Won't You Help Me Raise Em Boys! (from Window on the Chesapeake)
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“This is my father’s world.” The simple, gentle notes of the hymn rise over the crowd of a few hundred, who take up the words and carry them forward. “I rest in me the thought/Of rocks and trees, of skies and seas/His hand the wonders wrought.” The voices rise into a robin’s egg sky and float on the breeze across Cockrell Creek, where dozens of boats wait quietly for the words and prayers that will bless the fleet of menhaden ships from Reedville, Virginia, set to begin their season of fishing tomorrow, as they have for generations. These voices have a sweetness to them, a vulnerability, for they belong to those who stay behind, waiting. Not so, the songs of those who went to sea.

Cover from Window on the Chesapeake
This story is an excerpt from Window on the Chesapeake by Wendy Mitman Clarke. To order this book, visit the Mariner's Museum.
“Won’t you help me raise ’em boys!” The voice of Calvin Hill, so soft and shy around strangers, rings like a gong over the silenced crowd, roaring with a kind of breathless urgency. “Hey, hey,” comes the long, drawn-out response of the three men flanking him. “Won’t you help me raise ’em boys!” Hill calls again, and the men sing together, “See you when the sun goes down,” pulling the last word into a long, groaning syllable. These are members of the Northern Neck Chantey Singers, former fishermen who sing the work songs born on the Chesapeake Bay’s menhaden boats to help strong men do the back-breaking work of hauling in nets loaded with hundreds of thousands of writhing fish. The four men are in their sixties and seventies; some of them move as if the weight of the loaded nets still pulls them down. But their voices are rich, as deep as an ocean and moving with the relentless power of an ebb tide on a full spring moon. They are probably the last men who will know these songs and this rhythm. So they keep singing.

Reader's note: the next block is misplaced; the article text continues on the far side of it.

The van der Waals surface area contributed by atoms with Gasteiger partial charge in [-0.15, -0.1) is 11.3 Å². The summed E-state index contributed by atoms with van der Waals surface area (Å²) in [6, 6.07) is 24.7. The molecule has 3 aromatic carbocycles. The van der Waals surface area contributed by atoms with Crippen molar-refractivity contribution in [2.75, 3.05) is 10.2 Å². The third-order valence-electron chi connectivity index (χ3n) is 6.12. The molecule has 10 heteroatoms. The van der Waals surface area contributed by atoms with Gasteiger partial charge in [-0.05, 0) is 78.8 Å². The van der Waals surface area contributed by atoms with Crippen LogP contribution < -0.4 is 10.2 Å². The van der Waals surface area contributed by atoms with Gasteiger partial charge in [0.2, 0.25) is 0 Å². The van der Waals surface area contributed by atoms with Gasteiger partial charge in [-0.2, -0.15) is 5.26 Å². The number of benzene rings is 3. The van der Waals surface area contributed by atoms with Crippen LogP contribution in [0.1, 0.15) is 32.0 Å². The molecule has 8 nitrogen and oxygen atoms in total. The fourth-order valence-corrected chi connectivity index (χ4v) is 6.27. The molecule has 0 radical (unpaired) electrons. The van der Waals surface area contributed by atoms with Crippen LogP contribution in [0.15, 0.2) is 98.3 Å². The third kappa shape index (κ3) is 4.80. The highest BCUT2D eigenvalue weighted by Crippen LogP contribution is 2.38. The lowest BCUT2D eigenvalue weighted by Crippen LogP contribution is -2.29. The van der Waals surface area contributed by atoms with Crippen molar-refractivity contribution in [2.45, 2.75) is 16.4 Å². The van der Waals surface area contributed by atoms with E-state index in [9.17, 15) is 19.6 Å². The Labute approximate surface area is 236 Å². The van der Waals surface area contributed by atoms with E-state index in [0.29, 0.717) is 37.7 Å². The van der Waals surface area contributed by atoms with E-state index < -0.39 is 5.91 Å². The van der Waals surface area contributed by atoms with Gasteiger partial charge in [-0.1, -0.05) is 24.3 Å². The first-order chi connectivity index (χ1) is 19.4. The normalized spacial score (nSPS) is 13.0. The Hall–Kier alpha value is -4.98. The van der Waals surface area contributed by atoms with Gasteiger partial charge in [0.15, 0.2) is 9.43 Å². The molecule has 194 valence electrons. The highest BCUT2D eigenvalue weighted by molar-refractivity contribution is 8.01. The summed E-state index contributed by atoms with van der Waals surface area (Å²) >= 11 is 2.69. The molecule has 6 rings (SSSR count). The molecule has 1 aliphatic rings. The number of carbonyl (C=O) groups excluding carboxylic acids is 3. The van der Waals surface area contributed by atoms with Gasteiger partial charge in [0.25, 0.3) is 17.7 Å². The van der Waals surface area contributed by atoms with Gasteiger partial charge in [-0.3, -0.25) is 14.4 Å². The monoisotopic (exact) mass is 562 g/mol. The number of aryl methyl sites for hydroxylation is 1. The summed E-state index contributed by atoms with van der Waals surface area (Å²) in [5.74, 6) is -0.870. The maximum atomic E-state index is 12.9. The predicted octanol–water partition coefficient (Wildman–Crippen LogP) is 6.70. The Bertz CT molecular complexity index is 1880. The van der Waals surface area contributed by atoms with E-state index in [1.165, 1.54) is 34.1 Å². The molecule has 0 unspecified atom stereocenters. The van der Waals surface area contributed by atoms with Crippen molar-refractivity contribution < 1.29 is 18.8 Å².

The songs were structured as call-and-response, with the leader pitching out a line and the men answering together as they pulled. William Hudnall, who organized the Northern Neck Chantey Singers in 1991, says chanteys were called when it seemed no one could pull harder and the net wasn’t moving. “Somebody hit that chantey, and started to get into it,” he says on “See You When the Sun Goes Down.” “After awhile you see, here it starts coming up. Inch by inch. Inch by inch . . . You hadn’t killed them and they hadn’t killed you. But it was fifty-fifty—you were nearly dead and so were they.” Frye quotes Reedville Captain John B. Lowry who recorded some of the songs as the men worked. “When they got together good,” Lowry said, “they pulled about everything on earth.”

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